Dumbarton Football Club - Sons of the Rock 1872

Home Is Where The Hampden Is

Home Is Where The Hampden Is by Stephen Watt, DFC Poet in Residence.

Stand by the railway line
and the bowling club
where silver starlight spins strands of turnstiles.
The first child of Queens Park FC
howls in the gales, whirls in the debris
of Hampden phantoms designing their holy grails.

Hallowe'en 1903, ghost-dreams
bequeathed skin, bricks, turf.
The third incarnation of Hampden Park
dwarfed the world's stadiums;
blazed light into the Langside dark
and moulded roofs from its dreich Heavens.

In Latin, Ludere Causa Ludendi.
In English, to play for the sake of playing.
In Scottish, say only this:

Home is where the Hampden is.

The bygone echoes of rattling crackers,
swirling scarves,
spiralling flat caps
launched like shooting stars
pirouettes inside the fluttering hearts
of all who tread inside its exalted stone.

What Queens Park calls home,
the country calls event, occasion, a moment.
The welcome relief of wartime internationals,
the ivory shirts of Puskas and Di Stefano
still evident in the whites of seniors' eyes.
Zidane's artistry, now a Glaswegian folktale;

if it was tangible, it'd be fossilised.

Home is where the Hampden is.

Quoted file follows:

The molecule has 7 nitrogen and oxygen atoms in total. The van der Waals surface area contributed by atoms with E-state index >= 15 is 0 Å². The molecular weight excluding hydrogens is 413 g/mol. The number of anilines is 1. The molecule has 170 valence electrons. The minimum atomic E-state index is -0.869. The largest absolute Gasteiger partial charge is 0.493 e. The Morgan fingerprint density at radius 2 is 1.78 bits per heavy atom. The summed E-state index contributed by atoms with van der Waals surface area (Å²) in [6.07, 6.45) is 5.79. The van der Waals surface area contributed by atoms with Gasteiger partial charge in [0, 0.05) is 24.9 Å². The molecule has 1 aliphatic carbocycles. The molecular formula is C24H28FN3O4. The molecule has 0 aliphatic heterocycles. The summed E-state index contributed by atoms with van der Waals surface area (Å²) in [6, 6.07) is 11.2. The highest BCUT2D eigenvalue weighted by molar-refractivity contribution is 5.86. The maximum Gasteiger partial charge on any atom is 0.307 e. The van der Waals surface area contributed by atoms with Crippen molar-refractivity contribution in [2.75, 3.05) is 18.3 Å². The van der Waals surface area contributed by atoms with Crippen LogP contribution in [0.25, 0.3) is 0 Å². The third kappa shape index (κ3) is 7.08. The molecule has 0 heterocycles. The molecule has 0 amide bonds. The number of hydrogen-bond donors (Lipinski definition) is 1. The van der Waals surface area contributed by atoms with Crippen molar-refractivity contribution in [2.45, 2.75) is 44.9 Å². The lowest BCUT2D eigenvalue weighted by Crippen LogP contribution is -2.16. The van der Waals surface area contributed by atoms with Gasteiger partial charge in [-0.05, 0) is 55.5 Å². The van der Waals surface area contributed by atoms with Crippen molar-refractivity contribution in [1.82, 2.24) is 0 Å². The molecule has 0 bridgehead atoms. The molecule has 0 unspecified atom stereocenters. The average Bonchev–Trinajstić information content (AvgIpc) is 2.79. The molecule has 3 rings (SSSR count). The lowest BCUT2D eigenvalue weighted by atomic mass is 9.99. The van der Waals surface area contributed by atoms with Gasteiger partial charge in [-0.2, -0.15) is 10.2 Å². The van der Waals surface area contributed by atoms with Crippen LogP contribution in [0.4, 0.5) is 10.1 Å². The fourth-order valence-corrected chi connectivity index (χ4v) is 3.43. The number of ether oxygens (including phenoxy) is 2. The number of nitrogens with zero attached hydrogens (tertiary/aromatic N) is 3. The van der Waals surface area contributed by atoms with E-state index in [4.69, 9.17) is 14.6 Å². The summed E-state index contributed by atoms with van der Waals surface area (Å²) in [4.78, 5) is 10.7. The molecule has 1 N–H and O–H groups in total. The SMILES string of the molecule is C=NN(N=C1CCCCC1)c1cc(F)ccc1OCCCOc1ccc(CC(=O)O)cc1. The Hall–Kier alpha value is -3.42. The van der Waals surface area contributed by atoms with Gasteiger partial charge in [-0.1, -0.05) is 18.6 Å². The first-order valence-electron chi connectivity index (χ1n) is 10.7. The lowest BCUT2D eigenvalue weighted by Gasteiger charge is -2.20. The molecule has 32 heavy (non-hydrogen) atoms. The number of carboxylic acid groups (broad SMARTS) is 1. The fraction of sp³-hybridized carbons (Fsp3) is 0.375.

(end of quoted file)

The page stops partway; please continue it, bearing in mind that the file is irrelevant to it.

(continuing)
Follow the floodlights, compass
to the eternal optimist, past kids
playing in the leafy debris of Cathkin Park
whose silver dreams materialise in autumn mist
with unpronounceable names
printed upon their backs

towards Mungo's steel amphitheatre
where a fever of football tops
pilot painted faces, flags,
ridiculous hats which belong on Parisian catwalks,
and police horses beaming wide gnashers
for the television cameras, next to the food trucks.

Home is where the Hampden is.

This arena, digs, abode of the dreamers
lingers in the souvenirs we all revere;
Pele's name on a ragged team-sheet,
Bremner's autograph scrawled on a ticket receipt,
Spider's threads between the seats
where pictures at fixtures
alongside mothers and fathers,
no longer with us,

now sit framed upon the mantelpiece.

Home is where the Hampden is,
was, and always lives.

Next Poem - Veteran of the 5s Scene